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  1. #1

    Default A question about English chronometers

    I thought I posted this earlier but let's try again.

    I have a question about the business model of making English chronometers..
    I'm familiar with the clock trade here in the 18th and 19th centuries, particularly the 18th. Clocks were made by small manufacturers, increasing from bought in parts and then progressively complete clocks were bought in as manufacturing became centralised.

    Pocket watches here were generally made in a small number of geographical centres by many small workshops, the retailer would buy in a comple watch wiyth their suignature or finish a mainly complete watch supplied from one of these centres.

    My question is what was the business model for Chronometers, were they bought in part finshed like watches or were parts bought in and complete movements made like clocks in the earlier days .

    Is the signature on the dial the person who made it or sold it?
    Nick, lots to learn, late starter.

  2. #2
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    Default Re: A question about English chronometers (By: novicetimekeeper)

    My theory is that the model shifted. In thearly days 1780-1800 they were after prize money, awards, prestige and patriotism.

    It was part of a larger movement which created teh instrument making business and similar advances were occurring in angle division and optical instrument making. The chronometer was useless without sextants which developed at the same time. Many businesses sold both.

    It evolved in a prestige niche for a top English watch dealers. Ship chronometer making after about 1850 was a bad business. The products lasted indefinitely and the market was largely uncertain. In fcat hte prevailing view was that a chronometer needed about 100 years to finally settle on a really stable rate. tehadmiraty was teh major customer and they bough by competition at Greenwich. Most chronometer makers barely eked out a living, especially if that is all they did.

    Mercer and Kullberg consolidated the trade by some time after the mid 19th century they supplied most of teh English box chronometers. The small independents who made them from frames were gone by then.

    As trade for an independent is was a very noble form of extreme poverty.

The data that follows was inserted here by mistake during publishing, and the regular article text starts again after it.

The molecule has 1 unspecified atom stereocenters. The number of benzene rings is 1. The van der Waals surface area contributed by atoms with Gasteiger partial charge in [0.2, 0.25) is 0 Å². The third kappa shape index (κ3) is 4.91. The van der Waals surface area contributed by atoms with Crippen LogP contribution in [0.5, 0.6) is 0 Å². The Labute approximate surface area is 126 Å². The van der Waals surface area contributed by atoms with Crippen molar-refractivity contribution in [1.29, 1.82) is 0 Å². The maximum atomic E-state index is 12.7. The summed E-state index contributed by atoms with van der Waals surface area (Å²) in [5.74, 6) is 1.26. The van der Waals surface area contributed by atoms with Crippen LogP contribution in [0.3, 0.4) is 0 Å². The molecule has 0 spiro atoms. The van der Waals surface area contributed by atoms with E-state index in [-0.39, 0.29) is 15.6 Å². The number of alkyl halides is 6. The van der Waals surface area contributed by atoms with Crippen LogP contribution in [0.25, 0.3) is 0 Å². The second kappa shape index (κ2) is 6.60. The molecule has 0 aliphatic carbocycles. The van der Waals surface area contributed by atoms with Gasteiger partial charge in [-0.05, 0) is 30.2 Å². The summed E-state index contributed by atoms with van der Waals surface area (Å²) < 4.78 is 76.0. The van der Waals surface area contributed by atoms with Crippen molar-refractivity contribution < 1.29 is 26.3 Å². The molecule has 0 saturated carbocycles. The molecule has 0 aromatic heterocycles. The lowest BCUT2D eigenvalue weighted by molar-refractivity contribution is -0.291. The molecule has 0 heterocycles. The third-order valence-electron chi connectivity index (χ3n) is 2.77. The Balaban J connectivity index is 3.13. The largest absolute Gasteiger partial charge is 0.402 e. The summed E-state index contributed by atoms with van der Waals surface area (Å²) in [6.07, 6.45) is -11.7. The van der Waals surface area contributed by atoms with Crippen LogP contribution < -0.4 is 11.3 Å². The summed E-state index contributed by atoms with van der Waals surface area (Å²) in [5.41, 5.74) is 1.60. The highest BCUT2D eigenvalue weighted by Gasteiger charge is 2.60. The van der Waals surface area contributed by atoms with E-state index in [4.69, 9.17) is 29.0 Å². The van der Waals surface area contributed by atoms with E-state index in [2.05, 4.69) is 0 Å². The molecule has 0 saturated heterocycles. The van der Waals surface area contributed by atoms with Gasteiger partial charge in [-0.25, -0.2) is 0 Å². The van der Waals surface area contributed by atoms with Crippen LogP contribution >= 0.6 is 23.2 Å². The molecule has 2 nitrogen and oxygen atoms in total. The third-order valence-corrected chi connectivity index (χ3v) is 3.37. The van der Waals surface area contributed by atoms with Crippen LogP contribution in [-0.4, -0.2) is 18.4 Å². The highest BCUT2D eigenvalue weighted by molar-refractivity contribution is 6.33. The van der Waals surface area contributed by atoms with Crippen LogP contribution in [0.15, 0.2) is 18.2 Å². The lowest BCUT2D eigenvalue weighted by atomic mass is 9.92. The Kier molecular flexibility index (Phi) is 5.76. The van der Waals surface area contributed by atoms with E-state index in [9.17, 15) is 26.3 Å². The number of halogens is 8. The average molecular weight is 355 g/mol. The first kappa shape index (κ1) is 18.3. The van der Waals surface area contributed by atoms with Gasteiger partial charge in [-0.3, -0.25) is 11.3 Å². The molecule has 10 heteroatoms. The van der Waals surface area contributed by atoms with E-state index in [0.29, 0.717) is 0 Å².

3. #3

    Default Re: A question about English chronometers (By: Dr. Jon)

    So before the business went belly up the independents would buy in a frame and finish it? Where were the frames and associated parts sourced, was that an extension of the Presot manufacturing base or was it elswhere? You see watchmakers like Hornby supplying Chronometers so they would have known all the Prescot people.
    Nick, lots to learn, late starter.

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    Default Re: A question about English chronometers (By: novicetimekeeper)

    A raw movement marked for Barraud sold recently. The level of finish was almost exactly the same as the raw pocket watch movements I have seen and have. The movement has the plates and train, but all the arbors are long and no pivots are finished, of course. Here is a link to the completed auction with pictures. https://jones-horan.hibid.com/lot/29...nometer-frame/

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    Default Re: A question about English chronometers (By: novicetimekeeper)

    Hi Nick,

    The chronometer frame makers were mostly in Prescot, and included Isaac Glover, Joseph Preston, James Hewitt, and the ubiquitous John Wycherley.

    Regards,

    Graham

    "Ut tensio, sic vis" - Robert Hooke

  6. #6

    Default Re: A question about English chronometers (By: gmorse)

    Quote Originally Posted by gmorse View Post
    Hi Nick,

    The chronometer frame makers were mostly in Prescot, and included Isaac Glover, Joseph Preston, James Hewitt, and the ubiquitous John Wycherley.

    Regards,

    Graham

    That's what I suspected but did not know. To me they seemed like large watches rather than small clocks so I wondered if those specialists that made the watches would be involved.
    Nick, lots to learn, late starter.

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